SCHOOL'S back, and as the kids get their heads together it's likely you'll have some uninvited guests come home for a sleep-over ? the dreaded head lice.
Anyone with a head can catch them ? regardless of age, sex, background or how clean your hair is.
And it takes only one infested head to infest a whole class.
Local pharmacists have reported a large number of scratching parents on the hunt for treatments, suggesting head lice is again on the move on the Coffs Coast.
It will come as no surprise to many parents that, according to NSW Health, head lice infestations in our children appear to be on the increase.
The reasons for this increase are not clear, though there is recent evidence from research in Queensland schools that some head lice are resistant to the common chemical head lice treatments available.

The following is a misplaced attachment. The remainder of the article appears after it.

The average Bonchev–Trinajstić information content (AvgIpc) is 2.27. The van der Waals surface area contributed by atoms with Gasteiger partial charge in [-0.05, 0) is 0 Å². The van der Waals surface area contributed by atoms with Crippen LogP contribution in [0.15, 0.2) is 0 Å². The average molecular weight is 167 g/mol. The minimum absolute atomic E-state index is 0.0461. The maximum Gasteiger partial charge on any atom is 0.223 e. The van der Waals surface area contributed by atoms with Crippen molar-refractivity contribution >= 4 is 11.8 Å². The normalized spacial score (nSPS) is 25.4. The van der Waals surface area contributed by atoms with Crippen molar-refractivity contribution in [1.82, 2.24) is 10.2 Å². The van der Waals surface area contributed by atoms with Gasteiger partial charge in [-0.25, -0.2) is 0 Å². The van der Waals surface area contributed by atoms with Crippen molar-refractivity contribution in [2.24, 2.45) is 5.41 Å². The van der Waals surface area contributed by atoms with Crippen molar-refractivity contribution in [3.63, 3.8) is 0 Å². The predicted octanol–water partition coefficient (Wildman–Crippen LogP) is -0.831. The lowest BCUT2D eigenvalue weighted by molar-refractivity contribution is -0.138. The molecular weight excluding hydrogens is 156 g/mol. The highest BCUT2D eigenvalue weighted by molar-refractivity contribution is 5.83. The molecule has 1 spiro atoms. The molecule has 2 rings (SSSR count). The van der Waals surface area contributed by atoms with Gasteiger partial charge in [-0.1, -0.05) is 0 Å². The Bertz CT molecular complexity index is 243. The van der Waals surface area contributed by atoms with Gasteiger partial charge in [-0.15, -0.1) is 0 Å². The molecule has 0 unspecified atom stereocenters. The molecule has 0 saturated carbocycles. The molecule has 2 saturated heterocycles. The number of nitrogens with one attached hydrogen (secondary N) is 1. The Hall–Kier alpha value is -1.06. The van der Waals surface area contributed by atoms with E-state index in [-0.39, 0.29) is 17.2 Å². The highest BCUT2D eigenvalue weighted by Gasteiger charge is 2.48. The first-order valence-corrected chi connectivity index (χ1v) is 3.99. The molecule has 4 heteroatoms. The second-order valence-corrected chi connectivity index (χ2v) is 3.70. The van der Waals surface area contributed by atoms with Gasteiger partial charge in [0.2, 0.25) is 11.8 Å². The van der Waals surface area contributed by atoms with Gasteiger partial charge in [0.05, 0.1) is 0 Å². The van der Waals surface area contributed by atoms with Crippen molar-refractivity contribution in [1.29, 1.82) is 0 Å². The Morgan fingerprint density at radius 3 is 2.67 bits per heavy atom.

Unfortunately, the management and treatment of head lice is surrounded by a large amount of misinformation and myth, particularly about their habits and what is and isn't an effective treatment.
Much of the misunderstanding, stigma and blame about head lice have come about because many people do not know how head lice grow and are spread from head to head.
Head lice move between heads via a hair; they grasp a hair from another head by swinging between heads on a hair shaft.
Their grasp is very strong which makes them hard to dislodge from the scalp and hair.
They cannot survive off the human head for any length of time. Depending on the tem- perature and humidity levels, healthy adult lice can survive for only a few hours off the head.
Therefore, spring cleaning your home, washing bedding and toys and rigorous vacuum cleaning do not affect the head lice population.
They do not crawl along furniture or hop between car seats.
Focusing on the environment does not reduce head lice, merely takes up time that could be spent combing the head.
Research in NSW and Queensland has shown that head lice incidence is greatest in primary school children and peaks in girls in middle years of primary school.